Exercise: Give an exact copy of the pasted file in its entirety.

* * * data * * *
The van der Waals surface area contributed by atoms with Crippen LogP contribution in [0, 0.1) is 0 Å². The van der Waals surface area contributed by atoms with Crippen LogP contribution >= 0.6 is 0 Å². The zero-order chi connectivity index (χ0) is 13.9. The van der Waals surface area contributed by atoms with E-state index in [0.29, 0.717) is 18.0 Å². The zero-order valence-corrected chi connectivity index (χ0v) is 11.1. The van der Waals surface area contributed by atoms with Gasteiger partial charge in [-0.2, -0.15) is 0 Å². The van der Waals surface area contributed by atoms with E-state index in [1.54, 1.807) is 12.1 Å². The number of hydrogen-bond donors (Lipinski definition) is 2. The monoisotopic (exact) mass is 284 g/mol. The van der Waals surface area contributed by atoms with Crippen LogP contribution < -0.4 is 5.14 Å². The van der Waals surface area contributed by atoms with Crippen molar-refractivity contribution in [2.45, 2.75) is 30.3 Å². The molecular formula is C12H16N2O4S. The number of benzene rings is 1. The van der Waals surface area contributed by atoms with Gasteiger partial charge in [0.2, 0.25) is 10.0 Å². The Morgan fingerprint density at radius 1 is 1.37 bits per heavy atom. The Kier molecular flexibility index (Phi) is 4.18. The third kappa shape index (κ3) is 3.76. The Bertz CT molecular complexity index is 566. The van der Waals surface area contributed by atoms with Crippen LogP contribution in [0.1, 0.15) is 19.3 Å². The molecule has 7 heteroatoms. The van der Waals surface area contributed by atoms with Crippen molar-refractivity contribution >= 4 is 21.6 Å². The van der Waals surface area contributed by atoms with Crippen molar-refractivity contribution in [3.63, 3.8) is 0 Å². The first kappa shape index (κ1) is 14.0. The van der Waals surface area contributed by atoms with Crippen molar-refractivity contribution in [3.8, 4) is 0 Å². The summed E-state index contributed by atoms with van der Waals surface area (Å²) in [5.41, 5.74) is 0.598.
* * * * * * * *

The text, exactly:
The van der Waals surface area contributed by atoms with Crippen LogP contribution in [0, 0.1) is 0 Å². The van der Waals surface area contributed by atoms with Crippen LogP contribution >= 0.6 is 0 Å². The zero-order chi connectivity index (χ0) is 13.9. The van der Waals surface area contributed by atoms with E-state index in [0.29, 0.717) is 18.0 Å². The zero-order valence-corrected chi connectivity index (χ0v) is 11.1. The van der Waals surface area contributed by atoms with Gasteiger partial charge in [-0.2, -0.15) is 0 Å². The van der Waals surface area contributed by atoms with E-state index in [1.54, 1.807) is 12.1 Å². The number of hydrogen-bond donors (Lipinski definition) is 2. The monoisotopic (exact) mass is 284 g/mol. The van der Waals surface area contributed by atoms with Crippen LogP contribution < -0.4 is 5.14 Å². The van der Waals surface area contributed by atoms with Crippen molar-refractivity contribution in [2.45, 2.75) is 30.3 Å². The molecular formula is C12H16N2O4S. The number of benzene rings is 1. The van der Waals surface area contributed by atoms with Gasteiger partial charge in [0.2, 0.25) is 10.0 Å². The Morgan fingerprint density at radius 1 is 1.37 bits per heavy atom. The Kier molecular flexibility index (Phi) is 4.18. The third kappa shape index (κ3) is 3.76. The Bertz CT molecular complexity index is 566. The van der Waals surface area contributed by atoms with Crippen LogP contribution in [0.1, 0.15) is 19.3 Å². The molecule has 7 heteroatoms. The van der Waals surface area contributed by atoms with Crippen molar-refractivity contribution >= 4 is 21.6 Å². The van der Waals surface area contributed by atoms with Crippen molar-refractivity contribution in [3.63, 3.8) is 0 Å². The first kappa shape index (κ1) is 14.0. The van der Waals surface area contributed by atoms with Crippen molar-refractivity contribution in [3.8, 4) is 0 Å². The summed E-state index contributed by atoms with van der Waals surface area (Å²) in [5.41, 5.74) is 0.598.